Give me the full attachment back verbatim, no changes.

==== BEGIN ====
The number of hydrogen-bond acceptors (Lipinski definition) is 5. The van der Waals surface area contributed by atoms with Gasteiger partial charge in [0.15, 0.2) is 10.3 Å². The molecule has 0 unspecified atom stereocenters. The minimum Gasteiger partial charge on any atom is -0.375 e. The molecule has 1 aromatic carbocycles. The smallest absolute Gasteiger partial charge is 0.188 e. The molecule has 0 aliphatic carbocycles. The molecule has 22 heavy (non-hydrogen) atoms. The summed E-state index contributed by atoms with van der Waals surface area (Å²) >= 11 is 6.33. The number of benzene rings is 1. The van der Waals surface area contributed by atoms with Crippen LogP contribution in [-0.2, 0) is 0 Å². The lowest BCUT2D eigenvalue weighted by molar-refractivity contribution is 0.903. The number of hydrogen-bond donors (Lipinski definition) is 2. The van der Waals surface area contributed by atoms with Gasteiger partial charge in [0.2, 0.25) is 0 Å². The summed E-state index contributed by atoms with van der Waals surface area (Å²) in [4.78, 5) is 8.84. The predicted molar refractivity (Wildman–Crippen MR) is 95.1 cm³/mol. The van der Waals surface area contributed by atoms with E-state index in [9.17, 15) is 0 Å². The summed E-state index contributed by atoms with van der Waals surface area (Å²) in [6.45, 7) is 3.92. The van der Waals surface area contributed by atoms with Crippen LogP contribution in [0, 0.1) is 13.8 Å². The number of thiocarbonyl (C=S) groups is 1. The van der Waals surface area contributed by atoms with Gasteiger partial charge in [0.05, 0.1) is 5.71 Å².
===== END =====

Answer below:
The number of hydrogen-bond acceptors (Lipinski definition) is 5. The van der Waals surface area contributed by atoms with Gasteiger partial charge in [0.15, 0.2) is 10.3 Å². The molecule has 0 unspecified atom stereocenters. The minimum Gasteiger partial charge on any atom is -0.375 e. The molecule has 1 aromatic carbocycles. The smallest absolute Gasteiger partial charge is 0.188 e. The molecule has 0 aliphatic carbocycles. The molecule has 22 heavy (non-hydrogen) atoms. The summed E-state index contributed by atoms with van der Waals surface area (Å²) >= 11 is 6.33. The number of benzene rings is 1. The van der Waals surface area contributed by atoms with Crippen LogP contribution in [-0.2, 0) is 0 Å². The lowest BCUT2D eigenvalue weighted by molar-refractivity contribution is 0.903. The number of hydrogen-bond donors (Lipinski definition) is 2. The van der Waals surface area contributed by atoms with Gasteiger partial charge in [0.2, 0.25) is 0 Å². The summed E-state index contributed by atoms with van der Waals surface area (Å²) in [4.78, 5) is 8.84. The predicted molar refractivity (Wildman–Crippen MR) is 95.1 cm³/mol. The van der Waals surface area contributed by atoms with E-state index in [9.17, 15) is 0 Å². The summed E-state index contributed by atoms with van der Waals surface area (Å²) in [6.45, 7) is 3.92. The van der Waals surface area contributed by atoms with Crippen LogP contribution in [0, 0.1) is 13.8 Å². The number of thiocarbonyl (C=S) groups is 1. The van der Waals surface area contributed by atoms with Gasteiger partial charge in [0.05, 0.1) is 5.71 Å².